Students in Service and Leadership at Harvard

Galen's Blueprint for Action

Process Overview

The overall process consisted of identifying our potential issue/area for improvement, collecting data, and searching for trends within the data that could provide insight into improving our social environment at Harvard.

What are the objectives?

My main objective was to see if there exists a social rift between Harvard non-athletes and student-athletes that stems from stigma revolving around privilege. In addition to identifying any issues, I sought to find any correlations between demographic backgrounds and sentiment in order to find potential roots to any problems. Finally, I looked to field suggestions from students as to how we can address any social issues surrounding this topic.

Because this involved surveys to the student body, I took this opportunity to field a few additional questions. I decided to measure the general awareness of the Crimzone Rewards app, a Harvard Athletics fan rewards app, as it has the potential to be a wonderful facilitator of interaction between non-athletes and student-athletes. I also surveyed a few questions regarding students' fitness routines during this COVID-19 pandemic out of my own curiosity.

Data Collection

I collected data through two surveys. The first was sent to the general Harvard student body and measured sentiment around Harvard student-athletes, qualitative suggestions on how to improvement the social climate around these two student bodies, Crimzone app awareness, quarantine fitness routines, and general demographics. The second was sent to team captains of Harvard Varsity sports teams and measured home-court advantage sentiment, sentiment around Harvard student-athletes, qualitative suggestions on how to improvement the social climate around these two student bodies, Crimzone app awareness, and quarantine fitness routines.

Key Findings

  1. The data points to the existence of differences in opinions between non-athletes and student-athletes at Harvard. How this is manifested in Harvard's culture on campus is left for further, more precise research.
  2. There is a clear correlation between sentiment on student-athletes and status as a non-athlete or student-athlete, although this should not be very surprising.
  3. There is a correlation between positive sentiment towards student-athletes and higher number of Harvard sporting games attended even accounting for the status as a non-athlete or student-athlete.
  4. There is room for a lot of progress on the front of increasing fan attendance at Harvard sports games. Student-athletes understand Harvard is not a sports institution like many in the SEC, Pac-12, etc., but similar amounts of effort and dedication are spent towards sports training and the positive social affect higher game attendance could have on campus should be looked in to.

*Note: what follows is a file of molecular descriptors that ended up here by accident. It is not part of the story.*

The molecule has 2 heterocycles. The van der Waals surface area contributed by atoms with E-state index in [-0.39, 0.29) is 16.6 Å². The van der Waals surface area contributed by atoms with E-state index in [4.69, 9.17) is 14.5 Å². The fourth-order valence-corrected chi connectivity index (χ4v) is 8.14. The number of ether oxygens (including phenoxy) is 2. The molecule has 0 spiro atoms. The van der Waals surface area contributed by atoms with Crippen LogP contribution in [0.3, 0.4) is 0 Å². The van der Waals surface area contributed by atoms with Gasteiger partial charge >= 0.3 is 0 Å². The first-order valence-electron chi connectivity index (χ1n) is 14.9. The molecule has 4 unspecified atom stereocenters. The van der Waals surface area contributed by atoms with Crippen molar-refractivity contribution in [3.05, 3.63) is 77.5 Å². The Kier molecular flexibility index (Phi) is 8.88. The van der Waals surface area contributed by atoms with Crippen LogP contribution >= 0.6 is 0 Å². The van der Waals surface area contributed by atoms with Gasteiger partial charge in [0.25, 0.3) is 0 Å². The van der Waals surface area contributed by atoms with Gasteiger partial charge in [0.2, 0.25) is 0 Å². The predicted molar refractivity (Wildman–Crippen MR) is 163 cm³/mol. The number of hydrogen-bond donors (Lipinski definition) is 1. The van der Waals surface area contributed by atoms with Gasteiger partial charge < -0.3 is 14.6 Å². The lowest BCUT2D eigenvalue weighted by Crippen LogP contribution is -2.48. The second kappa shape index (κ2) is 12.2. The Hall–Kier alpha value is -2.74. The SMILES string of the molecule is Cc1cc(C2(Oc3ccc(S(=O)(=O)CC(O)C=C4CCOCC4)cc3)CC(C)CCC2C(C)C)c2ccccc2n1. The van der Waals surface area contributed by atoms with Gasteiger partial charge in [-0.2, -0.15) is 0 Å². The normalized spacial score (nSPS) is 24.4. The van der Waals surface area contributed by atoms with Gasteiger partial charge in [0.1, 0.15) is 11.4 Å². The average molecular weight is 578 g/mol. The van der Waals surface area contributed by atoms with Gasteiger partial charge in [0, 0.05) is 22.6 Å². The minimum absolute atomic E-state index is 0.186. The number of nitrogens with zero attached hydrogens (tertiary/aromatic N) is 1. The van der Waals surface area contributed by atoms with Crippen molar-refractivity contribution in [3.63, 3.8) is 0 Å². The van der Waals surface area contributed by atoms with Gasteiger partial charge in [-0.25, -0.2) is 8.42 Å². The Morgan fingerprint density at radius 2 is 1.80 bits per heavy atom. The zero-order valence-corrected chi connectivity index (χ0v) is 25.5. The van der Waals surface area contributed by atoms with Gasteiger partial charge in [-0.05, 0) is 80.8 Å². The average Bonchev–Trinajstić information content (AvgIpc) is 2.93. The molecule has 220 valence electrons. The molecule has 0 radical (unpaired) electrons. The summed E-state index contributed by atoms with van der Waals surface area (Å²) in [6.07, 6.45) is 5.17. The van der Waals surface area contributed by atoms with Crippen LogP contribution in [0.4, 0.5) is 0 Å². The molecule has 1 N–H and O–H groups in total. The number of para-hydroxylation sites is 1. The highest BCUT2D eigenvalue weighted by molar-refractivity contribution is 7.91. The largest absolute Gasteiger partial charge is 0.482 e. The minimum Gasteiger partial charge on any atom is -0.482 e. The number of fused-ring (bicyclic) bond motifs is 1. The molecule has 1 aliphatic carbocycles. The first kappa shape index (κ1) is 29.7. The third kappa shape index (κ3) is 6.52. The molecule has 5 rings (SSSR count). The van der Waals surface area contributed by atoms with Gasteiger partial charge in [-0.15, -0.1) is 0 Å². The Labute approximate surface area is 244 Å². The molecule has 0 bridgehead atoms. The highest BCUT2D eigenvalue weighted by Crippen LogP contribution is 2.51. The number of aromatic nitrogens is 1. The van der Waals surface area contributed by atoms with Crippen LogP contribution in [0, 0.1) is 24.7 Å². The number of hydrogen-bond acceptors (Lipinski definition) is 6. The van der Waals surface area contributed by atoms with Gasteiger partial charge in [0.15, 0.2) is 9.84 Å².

5. Opinion: I certainly believe there is both a spoken and unspoken social rift at Harvard between non-athletes and student-athletes. I think the unspoken biases have existed for a while, but only recently has the spoken rifts surfaced with more frequency. Harvard is arguably the top institution in the world, and with such diverse student body and high concentration of smart, able-thinkers, there are many issues that arise on campus and become politicized. Similar to how outspoken Democrats and Republicans on campus are very unlikely to become friends, issues such as affirmative action, the Harvey Weinstein case, final clubs, and many others often divide the student body based on the opinions students hold. It appears to me that Athletics is headed in a similar direction, particularly with outside media attention on recruiting scandals and athlete non-diversity. While these are certainly valid issues, I hate to see Athletics become a dividing topic in the Harvard student body. This is why one suggestion from a surveyed student caught my interest: maybe we shouldn't survey students and publish findings on social rifts between non-athletes and student-athletes in a very public manner since we may be fabricating an issue where one doesn't exist. Rather, we should naturally reduce the spoken aspects of any potential issues and address the unspoken aspects. This is why I love the idea of adding non-athletic events onto the Crimzone rewards app. As mentioned in the third key finding, there is evidence of a more positive sentiment towards student-athletes the more a student attends Harvard sporting events, and I firmly believe this would work in the other direction as well. In general, I believe if students came to better understand the everyday lives of other students whether they spend their time in performing arts, athletics, cultural groups, or the library, the campus would become closer as a whole.

Data and Visualization

Student-Athletes and Non-Athletes

These trends indicate non-athletes tend to have friend groups comprised more of other non-athletes compared to athletes. This result is unsurprising as roughly 20% of the student population participate in Varsity athletics so it is more likely for non-athletes to meet and befriend other non-athletes. Athletes have several hours each day designated to training with fellow athletes so their friend groups are bound to consist of other athletes.